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Physical Activity: Economic and Policy Factors

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  • Melayne M. McInnes
  • Judith A. Shinogle

Abstract

While much research has focused on the costs of obesity and economic factors that drive obesity growth, little economic research has examined the factors that contribute to obesity -- physical inactivity and poor nutrition. This paper will examine correlates and predictors of physical activity over time with emphasis on economic factors. We use data for adults from the 2000-2005 Behavioral Risk Factor Surveillance System (BRFSS) survey that includes state and county codes for each individual that allows us to add supplementary data on state beer and cigarette taxes, local transportation costs, availability of gyms and recreational facilities, county unemployment, crime rates, and prices of related goods. We find that income and education has a strong and consistently positive effect on physical activity across specifications. Sin taxes have no effect on the likelihood of any exercise but generally have negative effects on vigorous exercise or moderate and vigorous exercise. Physical activity is more likely when there are more parks per capita in a county. Our results above are robust to the inclusion of weight status and use of flu shots (a measure of an individual's tendency towards prevention).

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Bibliographic Info

Paper provided by National Bureau of Economic Research, Inc in its series NBER Working Papers with number 15039.

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Date of creation: Jun 2009
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Publication status: published as Physical Activity: Economic and Policy Factors , Melayne M. McInnes, Judith A. Shinogle. in Economic Aspects of Obesity , Grossman and Mocan. 2011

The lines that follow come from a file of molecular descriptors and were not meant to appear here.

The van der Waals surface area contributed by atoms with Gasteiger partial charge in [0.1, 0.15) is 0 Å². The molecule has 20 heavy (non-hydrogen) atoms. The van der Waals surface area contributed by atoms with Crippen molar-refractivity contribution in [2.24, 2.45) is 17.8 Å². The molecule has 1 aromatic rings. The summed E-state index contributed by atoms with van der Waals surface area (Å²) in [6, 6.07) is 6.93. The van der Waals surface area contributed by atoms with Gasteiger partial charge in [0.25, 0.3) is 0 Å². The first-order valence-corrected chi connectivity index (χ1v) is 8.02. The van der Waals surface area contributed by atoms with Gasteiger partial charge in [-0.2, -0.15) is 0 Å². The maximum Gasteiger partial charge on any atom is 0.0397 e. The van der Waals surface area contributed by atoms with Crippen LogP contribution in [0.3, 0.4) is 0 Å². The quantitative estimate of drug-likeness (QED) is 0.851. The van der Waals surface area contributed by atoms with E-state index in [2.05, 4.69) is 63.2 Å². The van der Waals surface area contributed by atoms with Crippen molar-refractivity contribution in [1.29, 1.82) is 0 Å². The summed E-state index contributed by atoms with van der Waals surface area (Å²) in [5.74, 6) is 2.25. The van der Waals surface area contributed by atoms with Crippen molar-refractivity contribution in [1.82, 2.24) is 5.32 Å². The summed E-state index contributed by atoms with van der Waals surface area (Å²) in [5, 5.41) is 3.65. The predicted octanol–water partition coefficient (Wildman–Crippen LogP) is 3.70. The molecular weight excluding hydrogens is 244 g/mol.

Handle: RePEc:nbr:nberwo:15039

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  8. Christopher J. Ruhm, 1996. "Are Recessions Good For Your Health?," NBER Working Papers 5570, National Bureau of Economic Research, Inc.
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  13. Smith, Patricia K. & Bogin, Barry & Bishai, David, 2005. "Are time preference and body mass index associated?: Evidence from the National Longitudinal Survey of Youth," Economics & Human Biology, Elsevier, vol. 3(2), pages 259-270, July.
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Cited by:
  1. Ngina Chiteji, 2010. "Time Preference, Noncognitive Skills and Well Being across the Life Course: Do Noncognitive Skills Encourage Healthy Behavior?," American Economic Review, American Economic Association, vol. 100(2), pages 200-204, May.
  2. Cavaco, Sandra & Eriksson, Tor & Skalli, Ali, 2011. "Life Cycle Development of Obesity and Its Determinants," Working Papers 11-7, University of Aarhus, Aarhus School of Business, Department of Economics.
  3. Fan, Maoyong & Jin, Yanhong H., 2012. "Do Neighborhood Parks And Playgrounds Reduce Childhood Obesity?," 2012 Annual Meeting, August 12-14, 2012, Seattle, Washington 123421, Agricultural and Applied Economics Association.
  4. Cavaco, Sandra & Eriksson, Tor & Skalli, Ali, 2014. "Life Cycle Development of Obesity and Its Determinants in Six European Countries," CEI Working Paper Series 2013-08, Center for Economic Institutions, Institute of Economic Research, Hitotsubashi University.
  5. Georgia S. Papoutsi & Andreas C. Drichoutis & Rodolfo M. Nayga Jr., 2013. "The Causes Of Childhood Obesity: A Survey," Journal of Economic Surveys, Wiley Blackwell, vol. 27(4), pages 743-767, 09.

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